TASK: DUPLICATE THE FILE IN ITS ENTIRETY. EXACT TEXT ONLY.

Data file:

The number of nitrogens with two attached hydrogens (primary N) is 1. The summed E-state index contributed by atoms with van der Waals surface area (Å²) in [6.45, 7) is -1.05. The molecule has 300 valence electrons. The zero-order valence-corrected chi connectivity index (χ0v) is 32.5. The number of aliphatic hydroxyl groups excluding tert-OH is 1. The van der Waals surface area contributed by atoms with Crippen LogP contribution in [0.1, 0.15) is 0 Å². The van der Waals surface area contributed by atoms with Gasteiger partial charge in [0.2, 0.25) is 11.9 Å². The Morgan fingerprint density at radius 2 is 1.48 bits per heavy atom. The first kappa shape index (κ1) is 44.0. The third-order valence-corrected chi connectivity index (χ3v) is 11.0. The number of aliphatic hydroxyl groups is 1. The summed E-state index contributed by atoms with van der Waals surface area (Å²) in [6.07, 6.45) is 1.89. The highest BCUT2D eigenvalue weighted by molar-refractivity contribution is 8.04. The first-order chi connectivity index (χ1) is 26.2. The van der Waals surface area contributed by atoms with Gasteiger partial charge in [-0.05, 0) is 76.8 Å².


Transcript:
The number of nitrogens with two attached hydrogens (primary N) is 1. The summed E-state index contributed by atoms with van der Waals surface area (Å²) in [6.45, 7) is -1.05. The molecule has 300 valence electrons. The zero-order valence-corrected chi connectivity index (χ0v) is 32.5. The number of aliphatic hydroxyl groups excluding tert-OH is 1. The van der Waals surface area contributed by atoms with Crippen LogP contribution in [0.1, 0.15) is 0 Å². The van der Waals surface area contributed by atoms with Gasteiger partial charge in [0.2, 0.25) is 11.9 Å². The Morgan fingerprint density at radius 2 is 1.48 bits per heavy atom. The first kappa shape index (κ1) is 44.0. The third-order valence-corrected chi connectivity index (χ3v) is 11.0. The number of aliphatic hydroxyl groups is 1. The summed E-state index contributed by atoms with van der Waals surface area (Å²) in [6.07, 6.45) is 1.89. The highest BCUT2D eigenvalue weighted by molar-refractivity contribution is 8.04. The first-order chi connectivity index (χ1) is 26.2. The van der Waals surface area contributed by atoms with Gasteiger partial charge in [-0.05, 0) is 76.8 Å².